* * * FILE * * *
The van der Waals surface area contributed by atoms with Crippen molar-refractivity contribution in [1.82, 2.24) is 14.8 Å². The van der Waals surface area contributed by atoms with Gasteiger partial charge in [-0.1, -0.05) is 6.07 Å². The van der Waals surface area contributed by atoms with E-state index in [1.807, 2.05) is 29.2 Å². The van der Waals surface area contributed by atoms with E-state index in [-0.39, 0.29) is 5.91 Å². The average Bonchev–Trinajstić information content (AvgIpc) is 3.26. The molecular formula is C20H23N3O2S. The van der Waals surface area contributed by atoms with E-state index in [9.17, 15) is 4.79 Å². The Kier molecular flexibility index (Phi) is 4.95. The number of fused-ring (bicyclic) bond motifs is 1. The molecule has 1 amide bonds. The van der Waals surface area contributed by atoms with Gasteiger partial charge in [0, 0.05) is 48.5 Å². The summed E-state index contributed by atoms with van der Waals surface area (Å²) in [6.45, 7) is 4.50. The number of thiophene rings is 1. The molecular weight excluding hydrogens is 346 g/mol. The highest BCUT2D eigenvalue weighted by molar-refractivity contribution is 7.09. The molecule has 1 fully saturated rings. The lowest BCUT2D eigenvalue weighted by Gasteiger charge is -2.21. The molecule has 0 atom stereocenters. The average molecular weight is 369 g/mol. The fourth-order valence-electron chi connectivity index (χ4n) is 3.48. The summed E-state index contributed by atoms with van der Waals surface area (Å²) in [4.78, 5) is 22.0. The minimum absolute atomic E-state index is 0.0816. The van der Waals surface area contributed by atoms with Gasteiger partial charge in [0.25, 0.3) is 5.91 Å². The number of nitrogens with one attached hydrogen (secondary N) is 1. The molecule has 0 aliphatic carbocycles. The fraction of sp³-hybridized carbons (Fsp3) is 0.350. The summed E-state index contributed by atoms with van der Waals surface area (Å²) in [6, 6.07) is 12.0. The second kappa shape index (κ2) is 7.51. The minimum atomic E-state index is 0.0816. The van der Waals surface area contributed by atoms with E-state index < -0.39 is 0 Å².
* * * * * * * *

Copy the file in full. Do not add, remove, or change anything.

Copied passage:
The van der Waals surface area contributed by atoms with Crippen molar-refractivity contribution in [1.82, 2.24) is 14.8 Å². The van der Waals surface area contributed by atoms with Gasteiger partial charge in [-0.1, -0.05) is 6.07 Å². The van der Waals surface area contributed by atoms with E-state index in [1.807, 2.05) is 29.2 Å². The van der Waals surface area contributed by atoms with E-state index in [-0.39, 0.29) is 5.91 Å². The average Bonchev–Trinajstić information content (AvgIpc) is 3.26. The molecular formula is C20H23N3O2S. The van der Waals surface area contributed by atoms with E-state index in [9.17, 15) is 4.79 Å². The Kier molecular flexibility index (Phi) is 4.95. The number of fused-ring (bicyclic) bond motifs is 1. The molecule has 1 amide bonds. The van der Waals surface area contributed by atoms with Gasteiger partial charge in [0, 0.05) is 48.5 Å². The summed E-state index contributed by atoms with van der Waals surface area (Å²) in [6.45, 7) is 4.50. The number of thiophene rings is 1. The molecular weight excluding hydrogens is 346 g/mol. The highest BCUT2D eigenvalue weighted by molar-refractivity contribution is 7.09. The molecule has 1 fully saturated rings. The lowest BCUT2D eigenvalue weighted by Gasteiger charge is -2.21. The molecule has 0 atom stereocenters. The average molecular weight is 369 g/mol. The fourth-order valence-electron chi connectivity index (χ4n) is 3.48. The summed E-state index contributed by atoms with van der Waals surface area (Å²) in [4.78, 5) is 22.0. The minimum absolute atomic E-state index is 0.0816. The van der Waals surface area contributed by atoms with Gasteiger partial charge in [0.25, 0.3) is 5.91 Å². The number of nitrogens with one attached hydrogen (secondary N) is 1. The molecule has 0 aliphatic carbocycles. The fraction of sp³-hybridized carbons (Fsp3) is 0.350. The summed E-state index contributed by atoms with van der Waals surface area (Å²) in [6, 6.07) is 12.0. The second kappa shape index (κ2) is 7.51. The minimum atomic E-state index is 0.0816. The van der Waals surface area contributed by atoms with E-state index < -0.39 is 0 Å².